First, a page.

Updated Jan 22, 2018

There's no solution yet to why the government shut down

Senate Majority Leader Mitch McConnell leaves the senate floor yesterday. Photo: Tasos Katopodis/Getty Images

Even if the government shutdown ends soon, there's no obvious solution for the immigration issue at the center of it all — and it's hard to see how one comes together.

Our thought bubble: Both parties are being driven by activists on immigration and it's extremely hard to imagine an immigration deal that could pass the House and the Senate with the support of President Trump.

There are two problems facing Congress: The immediate one of reopening the government, and then the pressing-but-not-immediate one of securing a path to citizenship for immigrants who came to the U.S. as children, called Dreamers.

Problem #1: Shutdown

  • Last night, McConnell announced a vote on a proposal supposedly backed by a group of moderates from both parties. It'd open the government until Feb. 8, and McConnell said it was his "intention to proceed to legislation" that would deal with Dreamers and border security.
  • This could get enough moderate Democrats on board, as several feel uneasy about the shutdown. It also has the support of two former Republican "no" votes, Sens. Lindsey Graham and Jeff Flake.
  • The government is going to have to reopen at some point, and Republicans have insisted they're not going to negotiate an immigration deal until it does.

Problem #2: Immigration

  • No Republican I've spoken to has said there's an obvious immigration package that can pass both the House and the Senate.
  • Democrats know that, and tried to use it as leverage while voting against a spending bill. There was — and is — a real concern that if Dreamer protections aren't included in a must-pass bill, they won't become law.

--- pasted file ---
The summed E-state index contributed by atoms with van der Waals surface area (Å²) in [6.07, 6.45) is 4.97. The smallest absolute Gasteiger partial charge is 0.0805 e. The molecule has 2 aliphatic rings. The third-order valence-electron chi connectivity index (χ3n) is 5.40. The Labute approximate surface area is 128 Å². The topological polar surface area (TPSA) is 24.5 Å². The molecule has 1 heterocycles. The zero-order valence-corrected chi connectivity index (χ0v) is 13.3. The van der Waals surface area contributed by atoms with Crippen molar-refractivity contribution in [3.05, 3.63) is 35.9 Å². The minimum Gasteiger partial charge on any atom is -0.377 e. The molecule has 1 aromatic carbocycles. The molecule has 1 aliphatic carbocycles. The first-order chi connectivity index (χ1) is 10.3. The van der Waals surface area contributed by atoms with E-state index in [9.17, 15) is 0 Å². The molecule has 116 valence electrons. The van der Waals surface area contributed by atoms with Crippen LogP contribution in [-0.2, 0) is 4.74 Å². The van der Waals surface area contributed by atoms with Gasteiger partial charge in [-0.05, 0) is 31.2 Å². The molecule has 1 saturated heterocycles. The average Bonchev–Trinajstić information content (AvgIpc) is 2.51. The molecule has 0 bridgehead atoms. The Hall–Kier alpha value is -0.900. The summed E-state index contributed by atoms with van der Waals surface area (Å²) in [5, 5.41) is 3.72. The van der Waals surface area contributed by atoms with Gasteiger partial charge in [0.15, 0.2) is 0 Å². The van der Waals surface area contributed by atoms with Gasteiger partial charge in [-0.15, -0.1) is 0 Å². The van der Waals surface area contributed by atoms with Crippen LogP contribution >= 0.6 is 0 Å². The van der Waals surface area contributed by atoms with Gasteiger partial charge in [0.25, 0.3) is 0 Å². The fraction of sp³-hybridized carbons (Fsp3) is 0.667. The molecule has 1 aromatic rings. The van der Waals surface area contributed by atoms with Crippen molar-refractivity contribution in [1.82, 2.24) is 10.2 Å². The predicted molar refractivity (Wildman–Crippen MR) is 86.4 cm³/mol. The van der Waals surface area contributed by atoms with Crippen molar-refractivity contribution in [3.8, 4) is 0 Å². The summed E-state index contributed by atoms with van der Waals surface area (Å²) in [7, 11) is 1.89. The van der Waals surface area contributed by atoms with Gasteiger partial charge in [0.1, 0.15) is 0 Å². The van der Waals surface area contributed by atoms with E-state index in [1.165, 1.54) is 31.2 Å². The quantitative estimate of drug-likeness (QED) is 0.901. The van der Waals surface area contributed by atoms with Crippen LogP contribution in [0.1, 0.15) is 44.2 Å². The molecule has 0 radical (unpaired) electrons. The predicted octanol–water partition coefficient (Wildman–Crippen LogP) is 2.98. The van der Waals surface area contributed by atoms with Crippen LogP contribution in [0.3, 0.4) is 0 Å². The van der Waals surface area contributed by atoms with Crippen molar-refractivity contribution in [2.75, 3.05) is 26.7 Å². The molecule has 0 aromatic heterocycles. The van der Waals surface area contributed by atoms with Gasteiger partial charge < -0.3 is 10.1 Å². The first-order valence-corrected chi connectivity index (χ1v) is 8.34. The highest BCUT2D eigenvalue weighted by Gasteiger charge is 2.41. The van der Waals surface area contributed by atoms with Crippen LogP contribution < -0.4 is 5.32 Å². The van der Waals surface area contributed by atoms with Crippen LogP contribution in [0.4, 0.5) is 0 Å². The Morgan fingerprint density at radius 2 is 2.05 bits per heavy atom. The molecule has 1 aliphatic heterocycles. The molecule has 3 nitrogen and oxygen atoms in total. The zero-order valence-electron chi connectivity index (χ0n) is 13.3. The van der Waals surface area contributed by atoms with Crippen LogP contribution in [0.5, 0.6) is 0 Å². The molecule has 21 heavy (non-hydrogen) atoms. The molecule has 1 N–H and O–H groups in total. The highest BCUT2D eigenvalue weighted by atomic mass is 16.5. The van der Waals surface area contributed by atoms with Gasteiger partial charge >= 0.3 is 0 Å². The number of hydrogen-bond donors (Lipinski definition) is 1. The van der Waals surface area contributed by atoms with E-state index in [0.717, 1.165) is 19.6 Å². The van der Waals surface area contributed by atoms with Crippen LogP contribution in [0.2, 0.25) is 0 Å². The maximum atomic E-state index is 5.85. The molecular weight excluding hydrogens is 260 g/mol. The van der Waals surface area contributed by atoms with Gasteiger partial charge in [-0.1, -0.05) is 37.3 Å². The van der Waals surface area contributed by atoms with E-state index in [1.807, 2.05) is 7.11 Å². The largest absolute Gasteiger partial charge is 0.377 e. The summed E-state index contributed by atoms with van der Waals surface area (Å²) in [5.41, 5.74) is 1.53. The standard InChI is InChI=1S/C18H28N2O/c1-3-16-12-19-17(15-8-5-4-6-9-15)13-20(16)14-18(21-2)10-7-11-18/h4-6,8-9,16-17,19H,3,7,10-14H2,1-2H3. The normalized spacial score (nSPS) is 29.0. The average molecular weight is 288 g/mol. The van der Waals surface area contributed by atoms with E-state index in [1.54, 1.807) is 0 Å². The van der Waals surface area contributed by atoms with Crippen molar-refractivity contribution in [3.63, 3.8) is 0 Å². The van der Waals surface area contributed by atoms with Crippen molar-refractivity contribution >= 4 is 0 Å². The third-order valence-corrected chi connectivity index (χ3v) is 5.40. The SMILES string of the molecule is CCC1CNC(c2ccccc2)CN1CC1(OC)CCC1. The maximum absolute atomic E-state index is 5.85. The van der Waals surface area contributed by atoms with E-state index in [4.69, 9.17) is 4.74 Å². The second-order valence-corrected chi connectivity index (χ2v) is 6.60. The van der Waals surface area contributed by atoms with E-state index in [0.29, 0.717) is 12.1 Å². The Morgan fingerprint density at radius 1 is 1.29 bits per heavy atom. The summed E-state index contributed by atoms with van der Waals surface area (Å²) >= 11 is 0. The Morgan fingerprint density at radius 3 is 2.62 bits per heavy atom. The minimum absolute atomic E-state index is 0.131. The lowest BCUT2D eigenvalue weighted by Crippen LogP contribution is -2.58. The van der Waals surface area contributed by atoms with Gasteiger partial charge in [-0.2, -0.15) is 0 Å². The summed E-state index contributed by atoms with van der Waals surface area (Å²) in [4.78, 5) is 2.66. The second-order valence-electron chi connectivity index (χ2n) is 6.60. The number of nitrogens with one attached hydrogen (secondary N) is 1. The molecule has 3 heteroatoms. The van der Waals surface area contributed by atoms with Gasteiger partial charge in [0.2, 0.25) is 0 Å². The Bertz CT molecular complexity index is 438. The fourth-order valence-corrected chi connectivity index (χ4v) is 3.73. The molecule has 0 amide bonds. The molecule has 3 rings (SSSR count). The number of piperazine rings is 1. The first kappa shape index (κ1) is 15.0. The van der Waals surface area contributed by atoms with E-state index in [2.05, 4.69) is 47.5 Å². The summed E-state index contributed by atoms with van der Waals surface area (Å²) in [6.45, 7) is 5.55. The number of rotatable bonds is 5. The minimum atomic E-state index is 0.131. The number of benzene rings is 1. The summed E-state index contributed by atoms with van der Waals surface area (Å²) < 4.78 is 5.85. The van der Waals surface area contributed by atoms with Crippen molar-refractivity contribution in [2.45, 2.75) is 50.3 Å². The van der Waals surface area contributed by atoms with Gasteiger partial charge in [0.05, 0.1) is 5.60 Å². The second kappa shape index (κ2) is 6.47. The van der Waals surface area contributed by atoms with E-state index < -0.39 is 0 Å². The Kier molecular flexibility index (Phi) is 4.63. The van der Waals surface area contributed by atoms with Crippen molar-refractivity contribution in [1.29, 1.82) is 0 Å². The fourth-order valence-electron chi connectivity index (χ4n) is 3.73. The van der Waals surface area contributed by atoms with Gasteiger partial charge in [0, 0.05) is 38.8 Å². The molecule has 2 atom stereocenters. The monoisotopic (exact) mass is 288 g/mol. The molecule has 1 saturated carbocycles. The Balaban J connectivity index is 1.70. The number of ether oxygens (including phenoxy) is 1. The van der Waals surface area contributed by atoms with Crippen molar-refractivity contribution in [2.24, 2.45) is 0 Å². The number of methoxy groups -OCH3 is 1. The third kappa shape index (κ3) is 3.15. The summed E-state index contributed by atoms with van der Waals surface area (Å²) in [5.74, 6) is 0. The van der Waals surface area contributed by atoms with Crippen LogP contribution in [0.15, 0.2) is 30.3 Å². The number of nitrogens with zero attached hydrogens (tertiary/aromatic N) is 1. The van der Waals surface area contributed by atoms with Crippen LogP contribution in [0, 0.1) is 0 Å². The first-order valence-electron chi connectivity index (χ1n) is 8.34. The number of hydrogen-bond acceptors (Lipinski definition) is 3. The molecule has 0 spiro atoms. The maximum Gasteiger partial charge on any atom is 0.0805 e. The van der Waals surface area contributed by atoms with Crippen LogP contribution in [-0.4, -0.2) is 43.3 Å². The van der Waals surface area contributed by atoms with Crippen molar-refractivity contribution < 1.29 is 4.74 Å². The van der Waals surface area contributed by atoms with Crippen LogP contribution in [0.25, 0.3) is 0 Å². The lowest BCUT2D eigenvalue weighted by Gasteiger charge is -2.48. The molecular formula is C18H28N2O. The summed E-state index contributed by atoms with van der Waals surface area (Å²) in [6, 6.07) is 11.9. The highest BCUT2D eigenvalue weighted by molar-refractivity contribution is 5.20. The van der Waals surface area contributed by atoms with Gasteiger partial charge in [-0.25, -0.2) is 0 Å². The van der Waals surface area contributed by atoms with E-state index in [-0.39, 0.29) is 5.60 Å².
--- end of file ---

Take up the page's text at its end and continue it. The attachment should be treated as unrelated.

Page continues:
• There's general agreement that we're likely going to do this all over again when the next spending bill expires. The parties are too far apart on it and even if the government reopens, almost no progress has been made on finding an immigration solution.

Sources in both parties say that this really comes down to Trump and the cover he can provide congressional Republicans, especially in the House. For now, no one knows what he actually wants.

  • Democrats are frustrated. "McConnell said publicly he didn't know. Trump said he wanted the wall. We offered the wall. Now the only thing standing between the president and his wall" is Trump, said Ben Marter, a spokesman for Democratic Sen. Dick Durbin.
  • Republicans know Trump is prone to changing his mind, hence the freakout over his one-on-one meeting with Minority Leader Chuck Schumer on Friday.
  • "Potus is going to have to be part of the solution. Meaning he will have to get [House Speaker Paul] Ryan to put it in play. It requires a level of potus leadership we haven't seen," one former GOP aide in both House and Senate leadership told me.

The bottom line: Washington generally assumes there's a solution to be found if there's enough pressure. But on the issue of immigration, the parties are so far apart and the House and Senate are such different chambers that it's impossible to see how this all works out right now.

  • "We haven’t had an immigration agreement since 1986 for a reason," a senior GOP aide told me.
  • And the former aide: "Most likely this all ends in sadness."

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